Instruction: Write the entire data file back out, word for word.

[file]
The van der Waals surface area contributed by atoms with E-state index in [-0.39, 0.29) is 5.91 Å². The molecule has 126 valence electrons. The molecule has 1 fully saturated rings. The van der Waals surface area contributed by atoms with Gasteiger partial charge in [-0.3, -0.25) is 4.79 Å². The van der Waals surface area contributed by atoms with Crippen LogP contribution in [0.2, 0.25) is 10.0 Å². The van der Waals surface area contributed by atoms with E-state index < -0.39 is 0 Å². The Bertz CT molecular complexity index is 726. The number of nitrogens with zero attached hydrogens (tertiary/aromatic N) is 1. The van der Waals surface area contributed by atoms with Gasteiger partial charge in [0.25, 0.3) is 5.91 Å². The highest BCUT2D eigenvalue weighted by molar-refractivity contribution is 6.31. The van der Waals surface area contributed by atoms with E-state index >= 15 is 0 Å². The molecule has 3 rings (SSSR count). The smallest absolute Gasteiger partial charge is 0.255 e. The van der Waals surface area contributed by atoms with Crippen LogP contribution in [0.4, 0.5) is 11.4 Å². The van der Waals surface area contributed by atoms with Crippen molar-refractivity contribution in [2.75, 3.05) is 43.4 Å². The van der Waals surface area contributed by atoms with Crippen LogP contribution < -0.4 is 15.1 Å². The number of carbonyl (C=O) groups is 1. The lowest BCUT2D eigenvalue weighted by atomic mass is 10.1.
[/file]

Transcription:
The van der Waals surface area contributed by atoms with E-state index in [-0.39, 0.29) is 5.91 Å². The molecule has 126 valence electrons. The molecule has 1 fully saturated rings. The van der Waals surface area contributed by atoms with Gasteiger partial charge in [-0.3, -0.25) is 4.79 Å². The van der Waals surface area contributed by atoms with Crippen LogP contribution in [0.2, 0.25) is 10.0 Å². The van der Waals surface area contributed by atoms with E-state index < -0.39 is 0 Å². The Bertz CT molecular complexity index is 726. The number of nitrogens with zero attached hydrogens (tertiary/aromatic N) is 1. The van der Waals surface area contributed by atoms with Gasteiger partial charge in [0.25, 0.3) is 5.91 Å². The highest BCUT2D eigenvalue weighted by molar-refractivity contribution is 6.31. The van der Waals surface area contributed by atoms with E-state index >= 15 is 0 Å². The molecule has 3 rings (SSSR count). The smallest absolute Gasteiger partial charge is 0.255 e. The van der Waals surface area contributed by atoms with Crippen LogP contribution in [0.4, 0.5) is 11.4 Å². The van der Waals surface area contributed by atoms with Crippen molar-refractivity contribution in [2.75, 3.05) is 43.4 Å². The van der Waals surface area contributed by atoms with Crippen LogP contribution < -0.4 is 15.1 Å². The number of carbonyl (C=O) groups is 1. The lowest BCUT2D eigenvalue weighted by atomic mass is 10.1.